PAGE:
Ajax would beat Ferenc Puskás's Greek champions 2-0. Once referee Jack Taylor brought the game to a close, a sea of Dutch fans ran onto the pitch to celebrate with their heroes. “Wembley has never seen scenes like this,” Kenneth Wolstenholme declared.

Friendlies, 14 January 1970: England 0-0 Netherlands
Krol made his international debut against England at the age of 20, in November 1969 in Amsterdam; the Dutch lost by a single goal. However he made amends in the reverse fixture two months later at Wembley, England's first game of the 1970s. It ended goalless, but after an imperious defensive display Francis Lee called Krol the finest left-back he'd ever faced.

Friendly, 9 February 1977: England 0-2 Netherlands
It would be seven years before Krol and ‘clockwork Oranje’ would return to North London, under new boss Jan Zwartkruis. In only his third game in charge, the former Dutch military XI coach would deliver Holland’s first win anywhere against England.

Roughly midway between two World Cup final appearances, a star-studded side that included Willy van de Kerkhof, Johan Neeskens, Johnny Rep, Rob Rensenbrink and Johan Cruyff were overshadowed by Jan Peters; having won 10 caps without a goal, the NEC midfielder scored a brace in a famous 2-0 victory.

England boss Don Revie was left in awe. “Holland were magnificent, the best international performance at Wembley since the Hungarians in 1953. They taught us a lesson. They showed us tonight how far we've got to go.”

Friendly, 25 May 1982: England 2-0 Netherlands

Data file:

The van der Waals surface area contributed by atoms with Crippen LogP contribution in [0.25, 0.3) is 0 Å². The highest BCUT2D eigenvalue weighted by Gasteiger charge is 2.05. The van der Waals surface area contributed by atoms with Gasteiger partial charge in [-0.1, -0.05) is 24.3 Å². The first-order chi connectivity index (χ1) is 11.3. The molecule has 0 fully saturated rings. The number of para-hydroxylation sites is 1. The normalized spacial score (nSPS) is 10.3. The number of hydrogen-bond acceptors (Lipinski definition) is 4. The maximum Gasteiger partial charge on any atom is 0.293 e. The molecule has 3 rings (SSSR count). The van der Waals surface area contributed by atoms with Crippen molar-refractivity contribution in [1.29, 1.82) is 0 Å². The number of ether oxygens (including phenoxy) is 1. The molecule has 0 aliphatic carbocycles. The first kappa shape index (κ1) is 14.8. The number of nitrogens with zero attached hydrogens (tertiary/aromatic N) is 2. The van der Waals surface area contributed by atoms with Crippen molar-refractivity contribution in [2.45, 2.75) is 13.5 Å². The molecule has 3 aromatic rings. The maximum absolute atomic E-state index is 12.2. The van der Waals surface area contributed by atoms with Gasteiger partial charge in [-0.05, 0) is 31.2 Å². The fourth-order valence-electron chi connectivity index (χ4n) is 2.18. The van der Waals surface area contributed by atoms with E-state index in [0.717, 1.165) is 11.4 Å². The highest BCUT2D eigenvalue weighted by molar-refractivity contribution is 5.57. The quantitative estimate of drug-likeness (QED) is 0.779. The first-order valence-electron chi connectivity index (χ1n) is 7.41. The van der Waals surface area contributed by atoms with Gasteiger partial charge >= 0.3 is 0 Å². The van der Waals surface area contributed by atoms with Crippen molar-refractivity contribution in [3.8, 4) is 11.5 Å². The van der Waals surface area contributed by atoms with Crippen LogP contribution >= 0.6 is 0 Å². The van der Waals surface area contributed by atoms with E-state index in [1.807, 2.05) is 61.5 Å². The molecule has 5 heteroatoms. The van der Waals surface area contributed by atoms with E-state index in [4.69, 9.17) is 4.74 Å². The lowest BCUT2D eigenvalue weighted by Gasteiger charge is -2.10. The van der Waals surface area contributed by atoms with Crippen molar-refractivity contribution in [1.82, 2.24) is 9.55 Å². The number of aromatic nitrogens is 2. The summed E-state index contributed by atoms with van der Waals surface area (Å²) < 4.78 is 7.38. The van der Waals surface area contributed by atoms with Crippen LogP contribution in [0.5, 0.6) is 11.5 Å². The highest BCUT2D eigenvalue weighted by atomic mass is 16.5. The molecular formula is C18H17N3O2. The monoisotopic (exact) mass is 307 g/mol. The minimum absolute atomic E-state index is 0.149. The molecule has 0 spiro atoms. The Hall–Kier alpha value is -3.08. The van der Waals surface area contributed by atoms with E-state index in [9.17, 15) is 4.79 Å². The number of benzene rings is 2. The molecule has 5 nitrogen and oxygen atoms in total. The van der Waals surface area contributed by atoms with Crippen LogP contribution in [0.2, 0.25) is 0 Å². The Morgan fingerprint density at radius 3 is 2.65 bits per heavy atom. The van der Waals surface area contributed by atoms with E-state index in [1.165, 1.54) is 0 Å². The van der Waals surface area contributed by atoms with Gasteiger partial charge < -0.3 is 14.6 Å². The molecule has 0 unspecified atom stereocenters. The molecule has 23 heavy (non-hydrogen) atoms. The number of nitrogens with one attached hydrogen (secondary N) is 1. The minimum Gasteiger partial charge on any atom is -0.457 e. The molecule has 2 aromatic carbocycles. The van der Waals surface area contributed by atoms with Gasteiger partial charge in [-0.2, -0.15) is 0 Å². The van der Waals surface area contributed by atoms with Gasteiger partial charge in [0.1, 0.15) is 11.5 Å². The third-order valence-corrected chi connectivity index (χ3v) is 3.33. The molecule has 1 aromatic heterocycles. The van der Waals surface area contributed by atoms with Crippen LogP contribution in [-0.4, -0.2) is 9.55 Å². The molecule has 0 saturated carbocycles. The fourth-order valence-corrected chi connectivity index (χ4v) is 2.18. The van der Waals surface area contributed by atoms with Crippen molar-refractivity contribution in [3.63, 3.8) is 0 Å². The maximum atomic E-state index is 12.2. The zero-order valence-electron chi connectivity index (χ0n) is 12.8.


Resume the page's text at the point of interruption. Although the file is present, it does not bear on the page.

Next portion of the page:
Five years later in May 1982, England would reverse the score in Krol’s last appearance at the stadium and his penultimate game for Oranje, Tony Woodcock and Paul Mariner condemning Kees Rijvers’ men.

Two of current Netherlands coach Bert van Marwijk’s former AZ teammates, Hugo Hovenkamp and Kees Kist, played in the only Dutch triumph at Wembley. Hovenkamp is one of three Dutch internationals to make their debuts at the stadium (the other two are Peter Boeve in 1982 and Adick Koot in 1988).

Van Marwijk could add to that select group on Wednesday night: he has given debut call-ups to Ola John and Luciano Narsingh. But the coach may not think this is the time for experimentation: without a win in his last three matches the game takes on added significance.

With the European Championship a few months away, there’s an opportunity for the Dutch to record their second win at the home of football, but in the wider picture a chance to send a signal of intent as the clock ticks down to Poland and Ukraine.